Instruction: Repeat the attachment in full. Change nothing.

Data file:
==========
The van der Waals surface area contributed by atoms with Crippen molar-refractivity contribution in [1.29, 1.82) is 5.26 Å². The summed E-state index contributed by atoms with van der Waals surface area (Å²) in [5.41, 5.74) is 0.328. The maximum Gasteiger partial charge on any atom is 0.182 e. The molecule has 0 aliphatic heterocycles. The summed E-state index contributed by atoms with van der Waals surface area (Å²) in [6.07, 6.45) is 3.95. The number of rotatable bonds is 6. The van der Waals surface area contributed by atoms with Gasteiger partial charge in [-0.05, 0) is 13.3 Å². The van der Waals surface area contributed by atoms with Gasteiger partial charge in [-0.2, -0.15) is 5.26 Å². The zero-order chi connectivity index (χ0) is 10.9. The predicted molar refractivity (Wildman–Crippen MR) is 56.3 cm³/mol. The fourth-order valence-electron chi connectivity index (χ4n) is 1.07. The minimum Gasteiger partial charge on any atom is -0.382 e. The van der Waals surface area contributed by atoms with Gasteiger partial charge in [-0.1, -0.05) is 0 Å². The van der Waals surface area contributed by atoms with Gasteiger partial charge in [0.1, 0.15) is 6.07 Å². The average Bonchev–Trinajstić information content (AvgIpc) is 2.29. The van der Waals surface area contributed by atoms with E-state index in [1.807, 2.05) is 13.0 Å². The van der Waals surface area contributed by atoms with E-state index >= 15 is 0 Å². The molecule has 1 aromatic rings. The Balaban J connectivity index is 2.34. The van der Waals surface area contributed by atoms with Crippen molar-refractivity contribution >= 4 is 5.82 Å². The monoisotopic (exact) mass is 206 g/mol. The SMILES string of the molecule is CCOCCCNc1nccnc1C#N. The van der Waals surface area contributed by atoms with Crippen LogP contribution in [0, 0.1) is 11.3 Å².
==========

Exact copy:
The van der Waals surface area contributed by atoms with Crippen molar-refractivity contribution in [1.29, 1.82) is 5.26 Å². The summed E-state index contributed by atoms with van der Waals surface area (Å²) in [5.41, 5.74) is 0.328. The maximum Gasteiger partial charge on any atom is 0.182 e. The molecule has 0 aliphatic heterocycles. The summed E-state index contributed by atoms with van der Waals surface area (Å²) in [6.07, 6.45) is 3.95. The number of rotatable bonds is 6. The van der Waals surface area contributed by atoms with Gasteiger partial charge in [-0.05, 0) is 13.3 Å². The van der Waals surface area contributed by atoms with Gasteiger partial charge in [-0.2, -0.15) is 5.26 Å². The zero-order chi connectivity index (χ0) is 10.9. The predicted molar refractivity (Wildman–Crippen MR) is 56.3 cm³/mol. The fourth-order valence-electron chi connectivity index (χ4n) is 1.07. The minimum Gasteiger partial charge on any atom is -0.382 e. The van der Waals surface area contributed by atoms with Gasteiger partial charge in [-0.1, -0.05) is 0 Å². The van der Waals surface area contributed by atoms with Gasteiger partial charge in [0.1, 0.15) is 6.07 Å². The average Bonchev–Trinajstić information content (AvgIpc) is 2.29. The van der Waals surface area contributed by atoms with E-state index in [1.807, 2.05) is 13.0 Å². The van der Waals surface area contributed by atoms with E-state index >= 15 is 0 Å². The molecule has 1 aromatic rings. The Balaban J connectivity index is 2.34. The van der Waals surface area contributed by atoms with Crippen molar-refractivity contribution >= 4 is 5.82 Å². The monoisotopic (exact) mass is 206 g/mol. The SMILES string of the molecule is CCOCCCNc1nccnc1C#N. The van der Waals surface area contributed by atoms with Crippen LogP contribution in [0, 0.1) is 11.3 Å².